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Act of Union essay

Extracts from this essay...


Act of Union I To-night, a first movement, a pulse, As if the rain in bogland gathered head To slip and flood: a bog-burst, A gash breaking open the ferny bed. Your back is a firm line of eastern coast And arms and legs are thrown Beyond your gradual hills. I caress The heaving province where our past has grown. I am the tall kingdom over your shoulder That you would neither cajole nor ignore. Conquest is a lie. I grow older Conceding your half-independant shore Within whose borders now my legacy Culminates inexorably. II And I am still imperially Male, leaving you with pain, The rending process in the colony, The battering ram, the boom burst from within. The act sprouted an obsinate fifth column Whose stance is growing unilateral. His heart beneath your heart is a wardrum Mustering force. His parasitical And ignmorant little fists already Beat at your borders and I know they're cocked At me across the water.


There are many aspects to the poem. There is the geographical, human and political side of it. Our class went through the poem and highlighted in three different colours words from each of the three chosen aspects. This made it slightly easier to see beneath the poem's camouflage. After doing this it started to become more clear and people started to come up with some more relevant ideas. We slowly began to realise that the poem wasn't about what we had first thought but in fact about something completely different. To help us even more Mr Gardner, our teacher, drew us a drawing on the board. In the drawing there was a man and a women. This drawing put together all the imagery from the poem. It worked very well. For example, in the poem it says about an Eastern Coast. This turned out to be the man's back and "the man" was Britain. The woman he was standing over was Ireland.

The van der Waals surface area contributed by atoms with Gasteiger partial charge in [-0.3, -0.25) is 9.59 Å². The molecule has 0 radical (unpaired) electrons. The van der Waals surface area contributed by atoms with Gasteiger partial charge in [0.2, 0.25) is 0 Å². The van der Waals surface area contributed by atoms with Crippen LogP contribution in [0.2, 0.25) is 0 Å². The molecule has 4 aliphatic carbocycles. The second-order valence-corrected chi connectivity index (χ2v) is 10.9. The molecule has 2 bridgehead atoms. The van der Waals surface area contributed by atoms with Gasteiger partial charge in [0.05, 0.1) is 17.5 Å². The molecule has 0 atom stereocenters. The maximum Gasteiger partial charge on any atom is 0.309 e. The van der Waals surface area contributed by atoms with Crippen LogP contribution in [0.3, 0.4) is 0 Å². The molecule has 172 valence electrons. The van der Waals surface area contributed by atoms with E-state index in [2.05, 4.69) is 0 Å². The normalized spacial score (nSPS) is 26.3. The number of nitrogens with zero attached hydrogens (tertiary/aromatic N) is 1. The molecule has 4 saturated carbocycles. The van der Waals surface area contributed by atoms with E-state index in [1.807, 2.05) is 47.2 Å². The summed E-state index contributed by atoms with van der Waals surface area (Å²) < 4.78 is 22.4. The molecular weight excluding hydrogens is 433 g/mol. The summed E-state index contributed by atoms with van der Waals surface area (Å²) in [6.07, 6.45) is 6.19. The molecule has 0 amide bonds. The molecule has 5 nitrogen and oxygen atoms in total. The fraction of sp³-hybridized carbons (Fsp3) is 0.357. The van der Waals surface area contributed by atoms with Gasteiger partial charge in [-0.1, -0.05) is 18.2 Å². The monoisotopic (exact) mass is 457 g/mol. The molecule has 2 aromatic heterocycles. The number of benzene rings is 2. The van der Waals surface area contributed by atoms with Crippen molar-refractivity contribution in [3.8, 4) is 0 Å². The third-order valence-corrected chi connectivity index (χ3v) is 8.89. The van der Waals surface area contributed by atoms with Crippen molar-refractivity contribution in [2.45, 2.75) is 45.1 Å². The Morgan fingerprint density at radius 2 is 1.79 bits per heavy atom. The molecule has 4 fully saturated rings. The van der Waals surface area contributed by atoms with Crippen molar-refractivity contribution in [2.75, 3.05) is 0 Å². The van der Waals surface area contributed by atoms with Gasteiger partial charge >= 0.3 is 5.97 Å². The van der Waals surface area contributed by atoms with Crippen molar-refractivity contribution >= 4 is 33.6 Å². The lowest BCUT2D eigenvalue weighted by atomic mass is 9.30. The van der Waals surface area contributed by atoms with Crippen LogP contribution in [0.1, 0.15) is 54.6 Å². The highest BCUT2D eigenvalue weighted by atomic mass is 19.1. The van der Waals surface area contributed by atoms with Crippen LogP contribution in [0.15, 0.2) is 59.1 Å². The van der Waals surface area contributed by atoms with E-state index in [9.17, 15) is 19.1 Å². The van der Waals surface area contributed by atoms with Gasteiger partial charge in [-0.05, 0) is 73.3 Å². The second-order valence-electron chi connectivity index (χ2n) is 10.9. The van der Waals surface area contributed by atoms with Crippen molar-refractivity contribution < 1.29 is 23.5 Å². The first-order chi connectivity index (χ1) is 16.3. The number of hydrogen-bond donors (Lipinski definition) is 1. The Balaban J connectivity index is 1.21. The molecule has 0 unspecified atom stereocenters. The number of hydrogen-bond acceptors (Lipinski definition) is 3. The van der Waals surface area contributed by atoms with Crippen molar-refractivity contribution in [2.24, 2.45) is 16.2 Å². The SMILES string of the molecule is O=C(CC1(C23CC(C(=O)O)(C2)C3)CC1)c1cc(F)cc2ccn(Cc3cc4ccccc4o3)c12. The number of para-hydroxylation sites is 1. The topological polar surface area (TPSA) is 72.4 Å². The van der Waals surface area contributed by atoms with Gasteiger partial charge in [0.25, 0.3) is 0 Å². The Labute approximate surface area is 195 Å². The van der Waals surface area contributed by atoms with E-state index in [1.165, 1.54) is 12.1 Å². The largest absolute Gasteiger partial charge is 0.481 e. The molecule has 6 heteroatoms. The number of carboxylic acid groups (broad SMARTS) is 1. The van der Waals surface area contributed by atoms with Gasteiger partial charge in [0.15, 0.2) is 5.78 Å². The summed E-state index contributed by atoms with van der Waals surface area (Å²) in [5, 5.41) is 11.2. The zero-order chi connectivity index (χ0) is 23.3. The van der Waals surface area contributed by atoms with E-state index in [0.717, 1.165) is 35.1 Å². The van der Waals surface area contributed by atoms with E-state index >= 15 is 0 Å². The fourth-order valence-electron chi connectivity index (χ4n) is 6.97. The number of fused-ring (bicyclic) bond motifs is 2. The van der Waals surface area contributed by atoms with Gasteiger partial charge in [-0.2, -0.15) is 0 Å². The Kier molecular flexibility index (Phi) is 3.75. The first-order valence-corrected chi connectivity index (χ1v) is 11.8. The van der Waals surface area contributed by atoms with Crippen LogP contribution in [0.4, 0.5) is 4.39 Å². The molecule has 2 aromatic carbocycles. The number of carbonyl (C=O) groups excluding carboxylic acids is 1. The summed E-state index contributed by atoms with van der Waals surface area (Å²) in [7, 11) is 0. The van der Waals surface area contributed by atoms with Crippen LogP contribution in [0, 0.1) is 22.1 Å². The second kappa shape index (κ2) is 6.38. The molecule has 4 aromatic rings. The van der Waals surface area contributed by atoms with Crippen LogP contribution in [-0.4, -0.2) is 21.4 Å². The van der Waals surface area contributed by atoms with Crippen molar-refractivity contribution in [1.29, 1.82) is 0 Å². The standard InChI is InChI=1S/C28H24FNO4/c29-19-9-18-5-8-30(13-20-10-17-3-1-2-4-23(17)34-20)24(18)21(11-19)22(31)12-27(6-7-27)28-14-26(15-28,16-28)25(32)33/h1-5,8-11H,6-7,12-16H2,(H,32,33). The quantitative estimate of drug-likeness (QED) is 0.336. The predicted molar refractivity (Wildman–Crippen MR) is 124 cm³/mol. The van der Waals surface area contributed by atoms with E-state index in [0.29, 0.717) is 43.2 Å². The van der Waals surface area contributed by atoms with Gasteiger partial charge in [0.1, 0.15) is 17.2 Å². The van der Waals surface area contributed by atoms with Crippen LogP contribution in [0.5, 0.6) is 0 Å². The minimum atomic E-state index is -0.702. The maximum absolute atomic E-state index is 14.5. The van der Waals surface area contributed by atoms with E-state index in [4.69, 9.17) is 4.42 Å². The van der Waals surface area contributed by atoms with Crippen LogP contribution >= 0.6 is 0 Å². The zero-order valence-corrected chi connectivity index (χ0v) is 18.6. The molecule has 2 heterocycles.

This is because he has an Irish name, Seamus Heaney, and this might have given it away slightly. By not giving the name it made it a bit harder because it could have been about any country. This made it much harder for us to work out what the poem really meant. When he "revealed" the name you could hear the "ahh's" around the room. This once complicated poem seemed to become more clear and easier as time went on and more and more things got uncovered about it. So at the end Mr Gardner asked who liked the poem. Most of the class did, in fact, all the class except from one or two. In my opinion at the time I thought it was OK, but thinking about it now I really think it is very clever. It is a clever poem basically describing all Britain and Ireland's troubles in one short poem. It is very clever how it describes all these things but disguises it in a poem that you think is about human relationship. So overall it was a definite hit! Ruairidh McPherson.

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